The dentist, who was suspended earlier this year, has not been practising at the Kelburne Dental Surgery in Paisley, Renfrewshire, since March.
The employee also provided locum Sunday emergency cover at Nithbank Hospital in Dumfries between April 2004 and 2007.
NHS Greater Glasgow and Clyde (NHSGGC) and NHS Dumfries and Galloway said patients had been advised of the "very slight risk" they had been exposed to the virus.
Around 3,000 NHS and private patients registered with the Paisley surgery had been treated by the dentist between January 2004 and March 2013.
Most have been contacted by letter by NHSGGC, but there are about 250 NHS patients and 230 private patients who have not been traced.
Around 10,000 people have been tested and no one has been found to have caught HIV as a result of medical or dental treatment.
NHSGGC confirmed the dentist had been suspended by the General Dental Council (GDC) "and as such their licence to practise has been withdrawn". The health board would not say give the dates of the suspension.
A spokeswoman added: "We became aware of the dentist's HIV status in May this year and subsequently referred the dentist to the General Dental Council."
She said the dentist had not been named to "protect patient confidentiality".
In July, a Kelburne Dental Surgery dentist was hit with an 18-month suspension while the GDC investigated his conduct.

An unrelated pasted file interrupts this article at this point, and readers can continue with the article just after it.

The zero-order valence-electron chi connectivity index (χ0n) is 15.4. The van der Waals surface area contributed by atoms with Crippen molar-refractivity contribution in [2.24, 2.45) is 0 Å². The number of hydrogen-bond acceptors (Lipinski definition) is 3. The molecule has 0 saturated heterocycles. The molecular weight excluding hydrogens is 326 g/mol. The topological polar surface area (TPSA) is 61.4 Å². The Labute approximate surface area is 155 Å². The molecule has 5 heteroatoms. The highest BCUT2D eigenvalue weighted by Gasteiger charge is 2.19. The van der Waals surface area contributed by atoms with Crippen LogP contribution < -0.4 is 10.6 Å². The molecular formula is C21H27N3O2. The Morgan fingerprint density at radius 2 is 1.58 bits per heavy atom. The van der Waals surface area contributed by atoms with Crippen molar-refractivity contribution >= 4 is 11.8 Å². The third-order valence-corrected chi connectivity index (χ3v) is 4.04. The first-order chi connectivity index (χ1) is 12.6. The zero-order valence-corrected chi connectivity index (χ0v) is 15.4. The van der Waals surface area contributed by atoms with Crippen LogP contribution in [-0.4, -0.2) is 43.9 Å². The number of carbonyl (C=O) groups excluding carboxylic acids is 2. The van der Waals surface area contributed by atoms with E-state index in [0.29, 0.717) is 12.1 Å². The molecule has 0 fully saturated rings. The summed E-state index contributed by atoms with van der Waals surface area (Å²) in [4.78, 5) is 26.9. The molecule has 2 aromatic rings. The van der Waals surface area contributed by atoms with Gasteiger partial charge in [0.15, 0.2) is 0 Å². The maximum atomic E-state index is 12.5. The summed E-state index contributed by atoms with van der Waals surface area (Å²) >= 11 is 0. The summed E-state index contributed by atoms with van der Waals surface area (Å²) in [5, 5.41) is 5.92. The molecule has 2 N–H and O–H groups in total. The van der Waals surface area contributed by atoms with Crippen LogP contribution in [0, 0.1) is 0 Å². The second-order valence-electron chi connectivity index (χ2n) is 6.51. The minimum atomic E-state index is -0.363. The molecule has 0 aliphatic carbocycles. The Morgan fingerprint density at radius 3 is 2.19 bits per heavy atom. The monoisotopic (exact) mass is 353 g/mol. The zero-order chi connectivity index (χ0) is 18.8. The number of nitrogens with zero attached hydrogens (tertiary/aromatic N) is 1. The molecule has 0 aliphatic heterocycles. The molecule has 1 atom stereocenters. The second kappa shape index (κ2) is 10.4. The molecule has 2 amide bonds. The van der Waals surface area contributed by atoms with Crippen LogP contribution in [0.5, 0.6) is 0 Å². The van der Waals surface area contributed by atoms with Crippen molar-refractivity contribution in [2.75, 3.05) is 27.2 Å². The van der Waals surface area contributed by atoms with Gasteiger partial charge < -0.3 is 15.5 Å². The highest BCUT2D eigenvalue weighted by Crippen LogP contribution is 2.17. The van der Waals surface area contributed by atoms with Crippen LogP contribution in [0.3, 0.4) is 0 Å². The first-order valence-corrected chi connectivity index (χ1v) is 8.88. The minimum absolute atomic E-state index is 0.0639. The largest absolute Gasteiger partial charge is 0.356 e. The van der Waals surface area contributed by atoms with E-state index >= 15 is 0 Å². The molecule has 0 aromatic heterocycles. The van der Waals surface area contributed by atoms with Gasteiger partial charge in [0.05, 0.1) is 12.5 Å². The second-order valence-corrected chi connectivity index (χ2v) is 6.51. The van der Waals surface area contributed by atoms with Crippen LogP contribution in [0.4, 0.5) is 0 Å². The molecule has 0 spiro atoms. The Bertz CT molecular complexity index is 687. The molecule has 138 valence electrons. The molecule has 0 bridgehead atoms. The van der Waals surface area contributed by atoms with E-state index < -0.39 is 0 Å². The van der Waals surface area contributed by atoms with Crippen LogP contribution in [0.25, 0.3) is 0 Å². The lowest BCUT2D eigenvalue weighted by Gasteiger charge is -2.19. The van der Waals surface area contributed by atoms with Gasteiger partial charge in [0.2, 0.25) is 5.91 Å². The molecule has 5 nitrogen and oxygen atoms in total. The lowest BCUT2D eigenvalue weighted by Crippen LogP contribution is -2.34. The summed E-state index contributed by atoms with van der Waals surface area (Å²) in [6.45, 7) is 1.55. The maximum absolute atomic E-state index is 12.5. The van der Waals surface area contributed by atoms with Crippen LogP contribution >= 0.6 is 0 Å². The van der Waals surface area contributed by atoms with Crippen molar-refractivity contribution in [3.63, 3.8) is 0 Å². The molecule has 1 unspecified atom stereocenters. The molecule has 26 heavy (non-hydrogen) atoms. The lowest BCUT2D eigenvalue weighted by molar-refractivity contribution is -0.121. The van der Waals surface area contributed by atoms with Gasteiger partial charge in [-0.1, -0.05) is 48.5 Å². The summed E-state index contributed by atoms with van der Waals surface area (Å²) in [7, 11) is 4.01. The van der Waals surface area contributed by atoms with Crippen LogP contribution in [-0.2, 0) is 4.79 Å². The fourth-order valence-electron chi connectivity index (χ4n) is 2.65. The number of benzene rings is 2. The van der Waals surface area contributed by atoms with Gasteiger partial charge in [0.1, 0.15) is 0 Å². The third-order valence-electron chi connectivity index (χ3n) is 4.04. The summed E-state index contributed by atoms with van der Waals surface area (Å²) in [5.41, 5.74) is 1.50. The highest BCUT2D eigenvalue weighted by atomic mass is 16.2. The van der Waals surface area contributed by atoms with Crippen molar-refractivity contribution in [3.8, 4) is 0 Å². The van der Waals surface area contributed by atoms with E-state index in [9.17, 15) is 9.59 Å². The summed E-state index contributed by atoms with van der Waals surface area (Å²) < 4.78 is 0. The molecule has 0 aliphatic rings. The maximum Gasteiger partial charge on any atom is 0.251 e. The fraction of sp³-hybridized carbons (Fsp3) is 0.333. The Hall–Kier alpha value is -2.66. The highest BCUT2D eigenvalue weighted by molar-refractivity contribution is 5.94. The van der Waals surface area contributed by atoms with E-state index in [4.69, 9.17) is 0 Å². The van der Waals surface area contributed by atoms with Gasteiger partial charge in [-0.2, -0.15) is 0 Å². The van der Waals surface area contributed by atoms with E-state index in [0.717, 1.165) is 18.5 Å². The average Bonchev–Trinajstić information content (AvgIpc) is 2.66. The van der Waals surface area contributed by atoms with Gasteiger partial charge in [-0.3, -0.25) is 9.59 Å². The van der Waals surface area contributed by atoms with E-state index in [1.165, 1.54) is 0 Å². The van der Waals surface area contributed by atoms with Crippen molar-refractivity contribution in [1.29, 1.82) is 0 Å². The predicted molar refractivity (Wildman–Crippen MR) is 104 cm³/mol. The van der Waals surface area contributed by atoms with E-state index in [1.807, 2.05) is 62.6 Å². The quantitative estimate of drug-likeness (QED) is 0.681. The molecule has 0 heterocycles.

The GDC banned 52-year-old Harry Robertson, from practising until January 22, 2015 after a case against him was presented to its Interim Orders Committee. The committee hears cases which are said to have been brought against registered dentists for the sake of public protection.
Neither the GDC nor NHSGGC would comment on the reasons behind the suspension at the time.
Yesterday, NHSGGC would not confirm whether the suspended dentist was the practitioner at the centre of the new warnings.
Dr Syed Ahmed, consultant in public health medicine at Greater Glasgow and Clyde, said: "It is very rare for HIV to be passed from a healthcare practitioner to a patient because all work follows strict infection-control measures.
"These measures are designed to prevent infections such as HIV being passed between people and through our investigations into this case, we are confident that all appropriate infection-control measures were followed.
"Whilst we therefore think the risk is extremely low, we cannot guarantee that there is no risk, so we have set up a freephone helpline where patients can ask questions and then decide if they want to have an HIV test.
"If anyone has been treated at the Kelburne Dental Surgery and has not received a letter but has concerns, we would ask them to call the helpline number."
Dr Derek Cox, director of public health at NHS Dumfries and Galloway, said: "We have identified that 247 patients were treated by this dentist.
"Of these, we are unable to find addresses for 14."
He said people who feel they may have been missed off the list should get in touch.